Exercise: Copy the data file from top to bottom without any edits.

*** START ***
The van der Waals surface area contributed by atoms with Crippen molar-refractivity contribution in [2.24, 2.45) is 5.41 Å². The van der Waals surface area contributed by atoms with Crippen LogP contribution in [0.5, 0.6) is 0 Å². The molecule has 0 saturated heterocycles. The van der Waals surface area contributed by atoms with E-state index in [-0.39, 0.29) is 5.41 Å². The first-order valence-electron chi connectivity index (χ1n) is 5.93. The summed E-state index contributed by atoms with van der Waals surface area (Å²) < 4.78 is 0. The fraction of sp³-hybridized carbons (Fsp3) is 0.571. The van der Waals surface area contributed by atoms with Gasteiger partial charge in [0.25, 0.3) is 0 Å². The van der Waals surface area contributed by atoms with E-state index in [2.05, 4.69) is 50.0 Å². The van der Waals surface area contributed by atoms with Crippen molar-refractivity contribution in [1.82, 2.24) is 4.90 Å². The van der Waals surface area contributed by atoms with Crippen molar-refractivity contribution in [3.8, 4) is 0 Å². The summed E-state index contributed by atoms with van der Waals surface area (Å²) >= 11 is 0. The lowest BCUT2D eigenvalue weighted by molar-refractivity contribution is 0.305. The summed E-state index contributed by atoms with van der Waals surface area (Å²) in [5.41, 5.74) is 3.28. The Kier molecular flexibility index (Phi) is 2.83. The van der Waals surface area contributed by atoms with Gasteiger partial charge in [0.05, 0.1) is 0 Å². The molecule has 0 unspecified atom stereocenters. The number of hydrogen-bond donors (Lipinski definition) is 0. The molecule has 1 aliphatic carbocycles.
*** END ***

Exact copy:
The van der Waals surface area contributed by atoms with Crippen molar-refractivity contribution in [2.24, 2.45) is 5.41 Å². The van der Waals surface area contributed by atoms with Crippen LogP contribution in [0.5, 0.6) is 0 Å². The molecule has 0 saturated heterocycles. The van der Waals surface area contributed by atoms with E-state index in [-0.39, 0.29) is 5.41 Å². The first-order valence-electron chi connectivity index (χ1n) is 5.93. The summed E-state index contributed by atoms with van der Waals surface area (Å²) < 4.78 is 0. The fraction of sp³-hybridized carbons (Fsp3) is 0.571. The van der Waals surface area contributed by atoms with Gasteiger partial charge in [0.25, 0.3) is 0 Å². The van der Waals surface area contributed by atoms with E-state index in [2.05, 4.69) is 50.0 Å². The van der Waals surface area contributed by atoms with Crippen molar-refractivity contribution in [1.82, 2.24) is 4.90 Å². The van der Waals surface area contributed by atoms with Crippen molar-refractivity contribution in [3.8, 4) is 0 Å². The summed E-state index contributed by atoms with van der Waals surface area (Å²) >= 11 is 0. The lowest BCUT2D eigenvalue weighted by molar-refractivity contribution is 0.305. The summed E-state index contributed by atoms with van der Waals surface area (Å²) in [5.41, 5.74) is 3.28. The Kier molecular flexibility index (Phi) is 2.83. The van der Waals surface area contributed by atoms with Gasteiger partial charge in [0.05, 0.1) is 0 Å². The molecule has 0 unspecified atom stereocenters. The number of hydrogen-bond donors (Lipinski definition) is 0. The molecule has 1 aliphatic carbocycles.